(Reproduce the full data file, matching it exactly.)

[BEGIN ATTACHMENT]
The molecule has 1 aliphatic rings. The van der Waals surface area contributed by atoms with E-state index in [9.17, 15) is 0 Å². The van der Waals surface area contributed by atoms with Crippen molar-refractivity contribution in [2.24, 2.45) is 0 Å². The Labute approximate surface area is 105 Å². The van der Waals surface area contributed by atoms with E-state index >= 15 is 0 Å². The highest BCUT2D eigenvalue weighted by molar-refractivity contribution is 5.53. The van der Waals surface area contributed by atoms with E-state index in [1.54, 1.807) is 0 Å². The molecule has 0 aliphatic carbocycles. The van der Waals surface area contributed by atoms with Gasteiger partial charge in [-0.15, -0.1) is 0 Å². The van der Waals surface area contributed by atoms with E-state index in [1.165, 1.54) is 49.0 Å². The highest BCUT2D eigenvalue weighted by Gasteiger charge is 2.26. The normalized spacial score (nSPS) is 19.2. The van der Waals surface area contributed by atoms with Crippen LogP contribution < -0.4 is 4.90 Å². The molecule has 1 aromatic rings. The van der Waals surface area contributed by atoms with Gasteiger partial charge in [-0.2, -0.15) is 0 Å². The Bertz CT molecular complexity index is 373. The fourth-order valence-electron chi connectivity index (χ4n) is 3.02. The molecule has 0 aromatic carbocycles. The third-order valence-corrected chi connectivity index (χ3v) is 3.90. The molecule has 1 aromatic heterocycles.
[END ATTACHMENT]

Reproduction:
The molecule has 1 aliphatic rings. The van der Waals surface area contributed by atoms with E-state index in [9.17, 15) is 0 Å². The van der Waals surface area contributed by atoms with Crippen molar-refractivity contribution in [2.24, 2.45) is 0 Å². The Labute approximate surface area is 105 Å². The van der Waals surface area contributed by atoms with E-state index >= 15 is 0 Å². The highest BCUT2D eigenvalue weighted by molar-refractivity contribution is 5.53. The van der Waals surface area contributed by atoms with E-state index in [1.54, 1.807) is 0 Å². The molecule has 0 aliphatic carbocycles. The van der Waals surface area contributed by atoms with Gasteiger partial charge in [-0.15, -0.1) is 0 Å². The van der Waals surface area contributed by atoms with E-state index in [1.165, 1.54) is 49.0 Å². The highest BCUT2D eigenvalue weighted by Gasteiger charge is 2.26. The normalized spacial score (nSPS) is 19.2. The van der Waals surface area contributed by atoms with Crippen LogP contribution < -0.4 is 4.90 Å². The molecule has 1 aromatic rings. The van der Waals surface area contributed by atoms with Gasteiger partial charge in [-0.2, -0.15) is 0 Å². The Bertz CT molecular complexity index is 373. The fourth-order valence-electron chi connectivity index (χ4n) is 3.02. The molecule has 0 aromatic carbocycles. The third-order valence-corrected chi connectivity index (χ3v) is 3.90. The molecule has 1 aromatic heterocycles.